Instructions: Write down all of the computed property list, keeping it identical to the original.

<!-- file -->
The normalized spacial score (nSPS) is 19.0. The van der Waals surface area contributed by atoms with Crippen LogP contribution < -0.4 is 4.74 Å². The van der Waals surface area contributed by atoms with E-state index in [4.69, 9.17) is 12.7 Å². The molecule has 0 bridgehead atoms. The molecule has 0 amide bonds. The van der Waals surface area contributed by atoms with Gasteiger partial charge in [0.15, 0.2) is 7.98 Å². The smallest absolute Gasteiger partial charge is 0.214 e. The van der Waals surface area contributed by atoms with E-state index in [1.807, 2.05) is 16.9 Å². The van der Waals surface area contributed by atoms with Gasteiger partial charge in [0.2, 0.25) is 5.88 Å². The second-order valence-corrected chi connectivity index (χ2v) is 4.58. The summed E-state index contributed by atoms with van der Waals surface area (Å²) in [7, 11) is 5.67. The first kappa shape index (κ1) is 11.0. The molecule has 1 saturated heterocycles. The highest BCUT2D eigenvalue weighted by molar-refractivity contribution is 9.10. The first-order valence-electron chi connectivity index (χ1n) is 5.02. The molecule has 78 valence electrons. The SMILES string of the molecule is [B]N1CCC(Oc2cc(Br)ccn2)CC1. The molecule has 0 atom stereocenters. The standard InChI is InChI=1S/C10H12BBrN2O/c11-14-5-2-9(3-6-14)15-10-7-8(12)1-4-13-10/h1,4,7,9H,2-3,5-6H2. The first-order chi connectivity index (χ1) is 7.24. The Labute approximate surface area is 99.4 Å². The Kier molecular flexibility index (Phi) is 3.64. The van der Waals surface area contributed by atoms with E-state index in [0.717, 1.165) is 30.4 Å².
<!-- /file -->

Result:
The normalized spacial score (nSPS) is 19.0. The van der Waals surface area contributed by atoms with Crippen LogP contribution < -0.4 is 4.74 Å². The van der Waals surface area contributed by atoms with E-state index in [4.69, 9.17) is 12.7 Å². The molecule has 0 bridgehead atoms. The molecule has 0 amide bonds. The van der Waals surface area contributed by atoms with Gasteiger partial charge in [0.15, 0.2) is 7.98 Å². The smallest absolute Gasteiger partial charge is 0.214 e. The van der Waals surface area contributed by atoms with E-state index in [1.807, 2.05) is 16.9 Å². The van der Waals surface area contributed by atoms with Gasteiger partial charge in [0.2, 0.25) is 5.88 Å². The second-order valence-corrected chi connectivity index (χ2v) is 4.58. The summed E-state index contributed by atoms with van der Waals surface area (Å²) in [7, 11) is 5.67. The first kappa shape index (κ1) is 11.0. The molecule has 1 saturated heterocycles. The highest BCUT2D eigenvalue weighted by molar-refractivity contribution is 9.10. The first-order valence-electron chi connectivity index (χ1n) is 5.02. The molecule has 78 valence electrons. The SMILES string of the molecule is [B]N1CCC(Oc2cc(Br)ccn2)CC1. The molecule has 0 atom stereocenters. The standard InChI is InChI=1S/C10H12BBrN2O/c11-14-5-2-9(3-6-14)15-10-7-8(12)1-4-13-10/h1,4,7,9H,2-3,5-6H2. The first-order chi connectivity index (χ1) is 7.24. The Labute approximate surface area is 99.4 Å². The Kier molecular flexibility index (Phi) is 3.64. The van der Waals surface area contributed by atoms with E-state index in [0.717, 1.165) is 30.4 Å².